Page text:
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July 2024
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See Ya

It’s been crazy, it’s been fun, it’s been an absolute pleasure.

By John Cadley


Cartoon man waving goodbye

It seems only fitting that my column for the last month of the year will be ... my last column.

That’s right, folks. This is it—the Grand Finale, the Long Goodbye, the Last Hurrah. My editors tell me I’ve been occupying this space for 15 years, which proves how fast time flies. To me it seems like only 14. And what wonderful editors they have been, letting me write in my own style, never making me “do it their way,” patiently extending my deadlines, and only asking for revisions when it was absolutely necessary to prevent a multimillion-dollar lawsuit from putting them out of business.

They even gave me a raise beyond my already generous compensation. When I asked why, they said, “You look like you need it.” No argument there.

I have to give special mention to the fact-checkers. Take it from me—if you read it in this column, you can take it to the bank. I thought as a humorist I could just make stuff up. Who cares if it’s accurate as long as it’s funny? They care. I say Isaac Newton was born on January 3, 1643, and they say no, he was actually born three minutes after midnight, making the correct date January 4.

I quote Charles de Gaulle as saying, “How can anyone govern a nation which has 246 different kinds of cheese?” ... and they say his exact words were “that has,” not “which has.” I can’t even get smart and ask them to name the 246 French cheeses, because they would. So my hat goes off to the fact-checkers for making me appear to be what I have never been—knowledgeable.

And to my readers—many, many thanks for the emails letting me know something I wrote made you smile. You even said there was often real truth in my humor, which I take as the highest possible compliment. It’s nice to know that every once in a while I stumbled blindly into accuracy.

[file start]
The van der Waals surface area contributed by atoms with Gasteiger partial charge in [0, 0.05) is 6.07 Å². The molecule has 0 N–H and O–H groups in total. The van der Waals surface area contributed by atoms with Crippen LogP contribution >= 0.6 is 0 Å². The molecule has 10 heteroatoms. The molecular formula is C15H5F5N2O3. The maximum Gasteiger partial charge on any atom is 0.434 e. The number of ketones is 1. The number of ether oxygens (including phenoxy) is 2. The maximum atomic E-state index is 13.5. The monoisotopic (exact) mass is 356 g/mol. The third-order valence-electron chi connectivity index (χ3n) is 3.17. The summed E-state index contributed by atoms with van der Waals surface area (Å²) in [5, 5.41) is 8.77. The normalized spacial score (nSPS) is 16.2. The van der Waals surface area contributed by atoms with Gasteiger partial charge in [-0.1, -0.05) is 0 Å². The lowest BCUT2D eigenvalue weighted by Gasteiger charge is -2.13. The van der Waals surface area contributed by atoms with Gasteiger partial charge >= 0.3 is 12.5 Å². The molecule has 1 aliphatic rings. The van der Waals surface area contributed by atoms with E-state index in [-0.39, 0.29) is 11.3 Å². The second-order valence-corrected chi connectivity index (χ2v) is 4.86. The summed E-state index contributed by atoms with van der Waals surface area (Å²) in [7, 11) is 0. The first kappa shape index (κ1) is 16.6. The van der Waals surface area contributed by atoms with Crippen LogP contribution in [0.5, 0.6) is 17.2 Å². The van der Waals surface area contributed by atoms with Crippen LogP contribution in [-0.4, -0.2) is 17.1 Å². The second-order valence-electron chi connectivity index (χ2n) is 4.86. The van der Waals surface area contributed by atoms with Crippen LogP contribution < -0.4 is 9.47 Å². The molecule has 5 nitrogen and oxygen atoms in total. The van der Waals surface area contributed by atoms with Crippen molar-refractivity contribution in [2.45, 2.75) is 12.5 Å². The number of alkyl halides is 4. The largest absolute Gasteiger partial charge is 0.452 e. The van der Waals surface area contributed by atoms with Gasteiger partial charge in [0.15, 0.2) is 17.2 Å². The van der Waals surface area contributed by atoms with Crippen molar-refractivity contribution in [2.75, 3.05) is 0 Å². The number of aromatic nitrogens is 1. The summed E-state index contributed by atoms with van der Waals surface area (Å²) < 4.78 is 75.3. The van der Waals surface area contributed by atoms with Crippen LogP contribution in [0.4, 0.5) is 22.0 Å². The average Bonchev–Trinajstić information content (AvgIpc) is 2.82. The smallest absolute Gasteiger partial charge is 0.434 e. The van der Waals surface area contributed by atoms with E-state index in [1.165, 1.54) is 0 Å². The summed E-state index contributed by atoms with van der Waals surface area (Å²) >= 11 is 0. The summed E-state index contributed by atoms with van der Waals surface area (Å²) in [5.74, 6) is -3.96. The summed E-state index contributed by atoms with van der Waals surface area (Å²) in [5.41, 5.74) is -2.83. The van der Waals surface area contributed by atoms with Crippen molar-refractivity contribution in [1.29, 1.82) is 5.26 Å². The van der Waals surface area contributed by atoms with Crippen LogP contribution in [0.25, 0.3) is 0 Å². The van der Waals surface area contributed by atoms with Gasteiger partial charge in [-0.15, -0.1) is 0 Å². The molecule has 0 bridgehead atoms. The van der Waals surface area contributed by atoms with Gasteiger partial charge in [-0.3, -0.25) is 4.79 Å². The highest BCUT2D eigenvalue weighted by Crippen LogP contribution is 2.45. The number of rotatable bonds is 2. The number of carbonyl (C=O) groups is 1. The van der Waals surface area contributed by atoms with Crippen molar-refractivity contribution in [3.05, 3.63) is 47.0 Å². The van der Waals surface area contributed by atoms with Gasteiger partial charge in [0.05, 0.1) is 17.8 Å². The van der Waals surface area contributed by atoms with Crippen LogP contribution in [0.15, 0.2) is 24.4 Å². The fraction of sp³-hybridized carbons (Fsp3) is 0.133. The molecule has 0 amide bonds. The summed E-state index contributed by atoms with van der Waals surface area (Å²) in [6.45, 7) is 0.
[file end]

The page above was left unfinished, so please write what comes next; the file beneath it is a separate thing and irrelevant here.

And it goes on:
Of course, not everyone was amused and they, too, let me know it. It would be easy for me to retort that some people just have no sense of humor, but that would be unkind and perhaps not even true. If someone doesn’t laugh at my jokes it’s because I have failed them. I’m sure they do have a sense of humor and I missed it, and for that I apologize. I will say that calling me “about as funny as a case of shingles” might have been a tad harsh—but funny. If I’m mad at anything, it’s that—a reader being funnier than me.

To my readers—many, many thanks for the emails letting me know something I wrote made you smile.

Wanting to write the best farewell column I could, I consulted those of distinguished writers who have done the same—Nicholas Kristof of The New York Times, the late Michael Gerson of The Washington Post—but they were serious people writing about serious things. I can be serious, too, but you wouldn’t want to read it, not unless you think Dostoyevsky’s House of the Dead is a laugh riot. Hence, I’ve chosen humor, as much for myself as for you, to lift my own spirits in the process of, hopefully, lifting yours. And, as the American playwright Neil Simon said when asked what it was like to write comedy, “I get to laugh first.”

I’ve learned some things along the way. For one, writing 750 words is a lot harder than writing 7,500 words. With the latter, all you have to do is type; with the former, you have to think. I don’t think well, as attested to by the many people who have said to me, “What were you thinking?!” I’ve learned that you can be funny when you don’t feel funny. As I’ve mentioned, my editors are kind and patient people, but I knew if I missed a deadline they would kill me—with kindness: “We’re not angry, John, we’re just ... disappointed.” I’ll take a firing squad over that any day. And I’ve learned that if a magazine like the Toastmaster is willing to put up with me for 15 years, maybe I’m not completely nuts after all. I owe them more than I can say. (That was serious.)

So to my editors and to you, my readers, I say, along with James Joyce, muchibus thankibus for the memories and God bless you one and all. (Joyce did say that, fact-checkers. Look it up.)



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